Reported serious incidents (severe harm or death) are estimated to be 10,000 annually, with enormous, ever increasing costs associated with litigation. There is a need to improve the process of learning from serious incidents to reduce incidence, and the financial burden of litigation. The reasons why claims are pursued are complex and, as yet, unclear. NHS Resolution posit that involving patients and families earlier in investigations will reduce costs of administering claims, as well as divert claims pursued for explanation. Other policy and regulatory organisations have proposed greater involvement of patients and families in serious incident investigations, to support better learning. However, there is currently no UK-based evidence to guide organisations to involve patients and families meaningfully in serious incident investigations, to support learning, or reduce the likelihood of litigation.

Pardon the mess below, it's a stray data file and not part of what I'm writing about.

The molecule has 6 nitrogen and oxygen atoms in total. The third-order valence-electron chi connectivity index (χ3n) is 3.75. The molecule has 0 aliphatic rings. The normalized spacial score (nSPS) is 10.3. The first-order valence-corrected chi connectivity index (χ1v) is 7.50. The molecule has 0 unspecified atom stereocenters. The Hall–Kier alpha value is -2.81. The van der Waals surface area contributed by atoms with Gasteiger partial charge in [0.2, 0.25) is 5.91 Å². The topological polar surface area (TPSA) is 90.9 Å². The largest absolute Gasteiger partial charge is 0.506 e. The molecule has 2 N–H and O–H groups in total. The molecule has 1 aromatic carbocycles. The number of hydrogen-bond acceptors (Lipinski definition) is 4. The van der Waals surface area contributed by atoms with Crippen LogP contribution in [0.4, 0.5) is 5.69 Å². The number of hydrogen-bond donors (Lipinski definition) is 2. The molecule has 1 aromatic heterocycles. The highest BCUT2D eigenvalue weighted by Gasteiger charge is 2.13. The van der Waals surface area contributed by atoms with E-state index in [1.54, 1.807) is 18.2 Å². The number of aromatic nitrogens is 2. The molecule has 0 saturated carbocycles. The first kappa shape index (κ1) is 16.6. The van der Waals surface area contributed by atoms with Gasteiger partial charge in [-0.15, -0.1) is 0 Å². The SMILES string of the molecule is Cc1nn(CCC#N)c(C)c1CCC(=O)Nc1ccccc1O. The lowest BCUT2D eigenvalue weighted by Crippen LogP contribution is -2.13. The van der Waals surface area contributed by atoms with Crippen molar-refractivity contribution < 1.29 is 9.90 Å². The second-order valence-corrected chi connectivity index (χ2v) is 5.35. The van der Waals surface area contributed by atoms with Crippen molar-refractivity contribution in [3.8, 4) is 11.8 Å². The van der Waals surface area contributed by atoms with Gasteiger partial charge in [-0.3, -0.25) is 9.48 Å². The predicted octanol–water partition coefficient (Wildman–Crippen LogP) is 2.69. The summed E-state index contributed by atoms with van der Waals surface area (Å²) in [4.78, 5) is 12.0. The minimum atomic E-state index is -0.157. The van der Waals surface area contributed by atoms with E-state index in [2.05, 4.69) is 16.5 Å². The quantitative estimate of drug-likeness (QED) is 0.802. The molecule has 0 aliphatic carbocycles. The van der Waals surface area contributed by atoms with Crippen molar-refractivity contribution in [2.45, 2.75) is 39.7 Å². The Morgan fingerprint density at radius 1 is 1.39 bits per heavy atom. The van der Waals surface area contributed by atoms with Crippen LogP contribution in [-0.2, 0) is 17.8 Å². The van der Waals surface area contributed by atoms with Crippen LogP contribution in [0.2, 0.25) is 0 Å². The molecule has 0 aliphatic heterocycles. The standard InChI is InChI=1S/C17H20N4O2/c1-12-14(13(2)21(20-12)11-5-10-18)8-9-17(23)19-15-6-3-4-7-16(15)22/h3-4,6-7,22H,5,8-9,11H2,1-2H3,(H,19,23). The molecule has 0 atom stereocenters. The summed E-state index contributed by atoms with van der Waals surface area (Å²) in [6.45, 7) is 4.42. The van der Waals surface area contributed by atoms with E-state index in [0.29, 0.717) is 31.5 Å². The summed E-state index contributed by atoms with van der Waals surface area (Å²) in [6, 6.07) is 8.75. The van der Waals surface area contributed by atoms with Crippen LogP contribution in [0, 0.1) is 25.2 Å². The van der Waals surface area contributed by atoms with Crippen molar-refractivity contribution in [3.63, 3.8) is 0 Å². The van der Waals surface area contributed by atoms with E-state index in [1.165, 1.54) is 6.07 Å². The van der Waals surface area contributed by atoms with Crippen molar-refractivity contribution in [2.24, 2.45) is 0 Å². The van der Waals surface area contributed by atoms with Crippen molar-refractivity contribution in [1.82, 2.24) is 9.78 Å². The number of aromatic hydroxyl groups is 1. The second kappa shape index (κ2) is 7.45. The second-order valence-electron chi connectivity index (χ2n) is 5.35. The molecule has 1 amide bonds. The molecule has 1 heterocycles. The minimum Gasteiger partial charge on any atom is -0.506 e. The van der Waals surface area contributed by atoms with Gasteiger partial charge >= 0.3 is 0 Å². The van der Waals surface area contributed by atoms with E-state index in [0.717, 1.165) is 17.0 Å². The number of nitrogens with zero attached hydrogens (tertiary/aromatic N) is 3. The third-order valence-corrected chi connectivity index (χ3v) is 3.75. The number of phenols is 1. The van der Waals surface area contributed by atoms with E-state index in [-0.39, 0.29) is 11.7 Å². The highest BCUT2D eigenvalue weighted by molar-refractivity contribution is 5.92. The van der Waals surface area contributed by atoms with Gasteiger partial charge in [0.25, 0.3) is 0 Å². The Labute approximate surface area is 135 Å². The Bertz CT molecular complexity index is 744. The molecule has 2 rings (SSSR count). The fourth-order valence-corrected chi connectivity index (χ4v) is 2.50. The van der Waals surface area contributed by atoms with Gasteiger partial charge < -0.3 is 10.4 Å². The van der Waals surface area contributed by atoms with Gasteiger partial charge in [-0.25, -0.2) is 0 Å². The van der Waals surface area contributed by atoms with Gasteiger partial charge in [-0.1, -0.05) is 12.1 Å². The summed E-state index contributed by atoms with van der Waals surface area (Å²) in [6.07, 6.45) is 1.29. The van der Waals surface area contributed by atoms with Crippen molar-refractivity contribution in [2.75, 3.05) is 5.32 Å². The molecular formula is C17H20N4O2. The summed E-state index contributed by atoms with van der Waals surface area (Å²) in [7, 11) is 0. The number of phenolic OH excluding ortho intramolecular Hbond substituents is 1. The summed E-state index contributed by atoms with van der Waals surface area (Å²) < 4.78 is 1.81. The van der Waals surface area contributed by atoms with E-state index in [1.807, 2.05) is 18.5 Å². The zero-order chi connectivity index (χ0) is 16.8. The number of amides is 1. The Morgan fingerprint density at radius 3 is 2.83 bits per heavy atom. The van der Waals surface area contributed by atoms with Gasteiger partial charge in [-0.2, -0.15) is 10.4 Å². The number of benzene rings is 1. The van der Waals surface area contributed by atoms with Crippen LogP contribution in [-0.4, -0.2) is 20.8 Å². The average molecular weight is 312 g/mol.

The aim of this research from the Bradford Institute for Health Research and University of Leeds was to co-design processes and resources to guide the role of patients and families in serious incident investigations at a national, and local level, and to test these processes to understand their impact upon experience, learning and likelihood of seeking legal recourse.